Social Media Activism

Here is a video talks about new media social activism from Youtube


The wall stree example

Social media group of the activism.


The static of activism’s movment and network graph.



This youtube video of a letterpress application shows the developmental process of how an old school process turns into a new school process. In the beginning of the video is shows the person walking around the type shop in order to find all of the materials needed to make one pass on the letter press. On the contrary the end of the video shows the person holding a letter press application on a digital display platform, not physically moving any where to get the necessary materials. Granite you will never get the same results from letter press vs. a digital version but the concept of taking the letter press process and turning in into a new form is a significant of remixing a media. The letter press is used to represent messages, this new digital form allows for more exploration within the actually letter press process. The interaction from the physical press to the digital press also shows a huge significance of remixing a media source.

This new media device launches old technology into a futurist perspective. It could utilize a variety of existing technologies such as photos, videos, user personified interfaces. It has the potential to have social media to be constantly updating in your plain of view. As a user you could be constantly plugged into a myriad of different technologies and media every second of the day if you so choose.

This brings up the point of what new media for this device specifically could come into play. I envision a huge leap in the augmented reality market. The ability to see and interact with things virtually in your environment would be a lot easier than having to physically engage with either a device or the object itself. This will either have great appeal or it won’t. The learning curve behind this would initially be very steep because you would need to learn to train your mind to multitask and focus on multiple things at once.  However the pay-off is the ability to have a purely visual non-tactile way of connecting with your environment.

Be on the look out though because according to this tech article the technology may not be as far fetched as it seems.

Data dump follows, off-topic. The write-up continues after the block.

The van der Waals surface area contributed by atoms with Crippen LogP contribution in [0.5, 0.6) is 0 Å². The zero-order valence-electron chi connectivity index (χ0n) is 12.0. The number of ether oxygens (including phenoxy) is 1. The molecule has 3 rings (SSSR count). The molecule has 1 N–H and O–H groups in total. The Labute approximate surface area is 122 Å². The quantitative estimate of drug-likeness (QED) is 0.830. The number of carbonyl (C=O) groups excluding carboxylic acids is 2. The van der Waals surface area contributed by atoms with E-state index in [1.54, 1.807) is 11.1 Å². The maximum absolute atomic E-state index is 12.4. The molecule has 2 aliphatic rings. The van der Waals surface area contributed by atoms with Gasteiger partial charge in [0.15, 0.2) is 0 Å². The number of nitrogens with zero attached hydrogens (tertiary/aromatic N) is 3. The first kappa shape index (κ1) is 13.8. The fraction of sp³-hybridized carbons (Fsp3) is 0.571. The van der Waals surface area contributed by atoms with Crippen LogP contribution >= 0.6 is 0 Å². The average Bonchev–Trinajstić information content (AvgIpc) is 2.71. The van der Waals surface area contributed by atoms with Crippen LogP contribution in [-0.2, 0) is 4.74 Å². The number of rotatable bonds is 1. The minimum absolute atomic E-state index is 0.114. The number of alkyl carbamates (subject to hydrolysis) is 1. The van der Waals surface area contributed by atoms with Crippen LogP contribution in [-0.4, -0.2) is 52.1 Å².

Reading Summary Pages 45 – 59

Steve Templeton
Reading Summary Pages 45 – 59
The beginning of the section I have been tasked with reporting on takes a lot of time talking about how new some of these media types are. The newness is not always so new for example digital TV is not a new thing just a new way to get TV content. The fact that many new forms of media are present points to a recycling of old media. Newspapers are still a viable form of media but they are slowly become digital only print.
The idea of refashioning old media as new is an important concept that should be talked about more as this is clearly just repackaging old ideals in a new digital market.
Interaction and control of new media seems to be at the forefront. Being able to interact with others, create posts that others can see and comment on are all ways to increase interact. Other ways include physical interaction with a device which points to HCI components.
Ubiquitous computing is talked about in relation to A.I design. I think the idea os ubiquitous computing is very important to new designs I find that A.I. is a separate topic.

History seems to point to new media just being developed by old media. New media requires a look at history to better understand the concepts and how the new media type came about. There is a large section on Weibel and this stages of new media. Weibel’s theory seems to point that media evolves over time and changes to having less and less physical presence.
Most of the history section the general feeling is that new media is just old media with a new face to show off. Newspapers are still printed just on a website. Netflix allows us the ability to consume media in a new way but doesn’t really make that media different. Many concepts about new media are really based or originate in the past and over time have shaped what we see today.

In this section, Lister  suggests both two different  positions of theologists, Marshall McLuhan and Raymond Williams. According to the reading, while McLuhan was wholly concerned with identifying the major cultural effects that he saw enw technological forms (in history and in his present) bringing about, Williams sought to show that there is nothing in a particular technology which guarantees the cultural or social outcomes it will have (Williams 1983: 130). Long story short, McLuhan believe technological determinism exists, while Williams does not. Williams’s arguments against McLuhan became touchstones for  media studies’ rejection of any kind of technological determinism (Lister 78).

According to Lister, McLuhan only knew computers in the form of the mainframe computers of his day, yet they formed part of his bigger concept of the ‘electric environment’. By the 1990s, McLuhan has found influential followers because he thought about technology in new and different ways, so his ideas had come to seem not only potent but extraordinarily prescient.

While Williams’ ideas about technology within the humanist frame has won in the debate, McLuhan’s ideas about technology is now being respected more.

I chose to focus on Manovich’s concepts for my application example, and I chose the 3 I feel most relevant to modern new media.  I have a few examples of media which I feel exemplify the readings.




Numerical Representation

I chose to show numerical representation by showing a low quality vs. a high quality song from Youtube.  The Low quality song uses much less bits to record the song than does the high quality rip







I would lastly like to focus on the idea of transcoding.  Transcoding how various forms of media become “cross-platform”  i.e. they work on various operating systems.  I chose the example of Angry Birds, which originally released on iOS, but has since been ported to Android, the web in the form of a flash game, and now onto desktops, both PC and Mac.